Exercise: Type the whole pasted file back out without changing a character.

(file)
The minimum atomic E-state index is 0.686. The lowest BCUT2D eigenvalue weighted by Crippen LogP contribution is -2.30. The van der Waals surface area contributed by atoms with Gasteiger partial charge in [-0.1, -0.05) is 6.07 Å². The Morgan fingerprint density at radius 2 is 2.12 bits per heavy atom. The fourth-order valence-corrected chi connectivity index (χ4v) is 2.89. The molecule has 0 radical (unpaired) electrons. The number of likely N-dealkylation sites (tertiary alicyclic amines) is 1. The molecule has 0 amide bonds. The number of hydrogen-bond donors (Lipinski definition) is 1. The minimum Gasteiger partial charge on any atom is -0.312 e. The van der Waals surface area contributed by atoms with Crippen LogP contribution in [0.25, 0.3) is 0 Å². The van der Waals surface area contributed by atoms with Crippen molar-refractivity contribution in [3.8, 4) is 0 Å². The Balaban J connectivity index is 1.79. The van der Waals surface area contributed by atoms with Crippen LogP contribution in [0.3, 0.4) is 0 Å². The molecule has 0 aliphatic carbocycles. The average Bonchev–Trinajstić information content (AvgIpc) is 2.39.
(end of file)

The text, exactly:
The minimum atomic E-state index is 0.686. The lowest BCUT2D eigenvalue weighted by Crippen LogP contribution is -2.30. The van der Waals surface area contributed by atoms with Gasteiger partial charge in [-0.1, -0.05) is 6.07 Å². The Morgan fingerprint density at radius 2 is 2.12 bits per heavy atom. The fourth-order valence-corrected chi connectivity index (χ4v) is 2.89. The molecule has 0 radical (unpaired) electrons. The number of likely N-dealkylation sites (tertiary alicyclic amines) is 1. The molecule has 0 amide bonds. The number of hydrogen-bond donors (Lipinski definition) is 1. The minimum Gasteiger partial charge on any atom is -0.312 e. The van der Waals surface area contributed by atoms with Crippen LogP contribution in [0.25, 0.3) is 0 Å². The van der Waals surface area contributed by atoms with Crippen molar-refractivity contribution in [3.8, 4) is 0 Å². The Balaban J connectivity index is 1.79. The van der Waals surface area contributed by atoms with Crippen LogP contribution in [0.3, 0.4) is 0 Å². The molecule has 0 aliphatic carbocycles. The average Bonchev–Trinajstić information content (AvgIpc) is 2.39.